TRUSTS ARE SIMPLER THAN YOU MIGHT THINK

Trusts used to be financial tools only used by the very wealthy. Now, trusts are used to achieve a variety of estate planning goals. Experts say that a working knowledge of trust administration is essential for anyone who plans to leave behind a will.

Although trusts sound confusing, they are actually quite simple. A trust is a contract between three parties. A person can have more than one role in a trust. Sometimes, those three parties are even the same person.

The first party is a grantor or creator. This is the individual who signs documents placing assets in the trust. The second party is the trustee, who manages the assets within the trust according to legal guidance laid down by the grantor. Although the trustee legally acts as the owner of the assets in the trust, they do not have unlimited power. Trustees are governed by various statutes and estate administration provisions that differ from state to state. Finally, the third party is the beneficiary. These people have the right to access income or principal from the trust, depending on the terms. Beneficiaries are usually named at the time the trust is drafted.

Trusts are useful in a variety of situations. Four major categories exist to help attorneys and tax officials define the goals of a trust.

First, a trust can either be living or post-mortem, which means that the trust is either created during the grantor’s lifetime or established as part of a will. There are two types of living trusts: revocable and irrevocable. In a revocable trust situation, the grantor is able to change the terms of the trust at will. Irrevocable trusts cannot be changed.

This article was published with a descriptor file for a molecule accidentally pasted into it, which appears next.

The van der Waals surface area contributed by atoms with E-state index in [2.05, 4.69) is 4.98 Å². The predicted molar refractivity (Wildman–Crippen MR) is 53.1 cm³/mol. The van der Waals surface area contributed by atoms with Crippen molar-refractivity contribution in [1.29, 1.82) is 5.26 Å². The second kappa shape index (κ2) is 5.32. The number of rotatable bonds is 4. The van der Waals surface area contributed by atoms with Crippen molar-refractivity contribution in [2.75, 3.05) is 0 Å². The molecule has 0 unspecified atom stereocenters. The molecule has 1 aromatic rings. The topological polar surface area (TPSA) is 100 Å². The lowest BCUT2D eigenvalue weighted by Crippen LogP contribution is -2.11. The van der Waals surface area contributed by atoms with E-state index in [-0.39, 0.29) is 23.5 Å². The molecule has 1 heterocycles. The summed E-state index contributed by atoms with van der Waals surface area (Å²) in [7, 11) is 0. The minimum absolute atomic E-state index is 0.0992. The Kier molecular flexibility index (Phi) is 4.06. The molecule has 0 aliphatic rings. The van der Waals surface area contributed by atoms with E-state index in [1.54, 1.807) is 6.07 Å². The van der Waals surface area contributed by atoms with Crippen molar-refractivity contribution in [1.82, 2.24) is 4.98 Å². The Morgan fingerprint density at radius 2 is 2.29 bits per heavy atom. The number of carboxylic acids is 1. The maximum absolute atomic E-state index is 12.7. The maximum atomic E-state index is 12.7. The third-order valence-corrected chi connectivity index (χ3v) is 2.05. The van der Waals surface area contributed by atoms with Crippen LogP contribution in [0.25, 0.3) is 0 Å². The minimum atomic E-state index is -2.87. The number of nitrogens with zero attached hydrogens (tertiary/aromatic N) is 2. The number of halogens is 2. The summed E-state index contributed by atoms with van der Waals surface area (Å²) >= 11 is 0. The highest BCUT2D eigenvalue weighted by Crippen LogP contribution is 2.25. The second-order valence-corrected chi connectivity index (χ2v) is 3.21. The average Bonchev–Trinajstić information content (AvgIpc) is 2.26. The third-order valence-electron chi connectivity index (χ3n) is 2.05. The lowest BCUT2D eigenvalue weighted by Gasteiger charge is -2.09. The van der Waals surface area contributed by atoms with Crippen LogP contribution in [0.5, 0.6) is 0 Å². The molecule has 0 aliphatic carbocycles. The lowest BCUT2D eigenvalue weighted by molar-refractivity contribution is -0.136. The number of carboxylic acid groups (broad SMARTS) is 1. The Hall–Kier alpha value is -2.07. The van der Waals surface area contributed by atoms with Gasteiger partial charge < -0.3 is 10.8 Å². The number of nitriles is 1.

There are important tax differences between revocable and irrevocable trusts. For example, irrevocable trusts can reduce individual taxation because income and gains taxes are levied against the trust itself. Tax and legal implications differ by state, so it is helpful to get advice from a local professional when considering which type of trust to create.

There are many other types of trusts as well, so it’s recommended to explore all the options with an experienced financial planner or estate planning attorney to find which option is best.

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Written by Luis E. Barreto

Luis E. Barreto

Luis is a probate and guardianship litigator with over 23 years of experience in the field. Determination of heirs, will contests, breaches of fiduciary duty, removal of personal representatives, guardians and trustees are just some of the types of litigation he addresses. In addition, he administers non-contested estates and guardianships.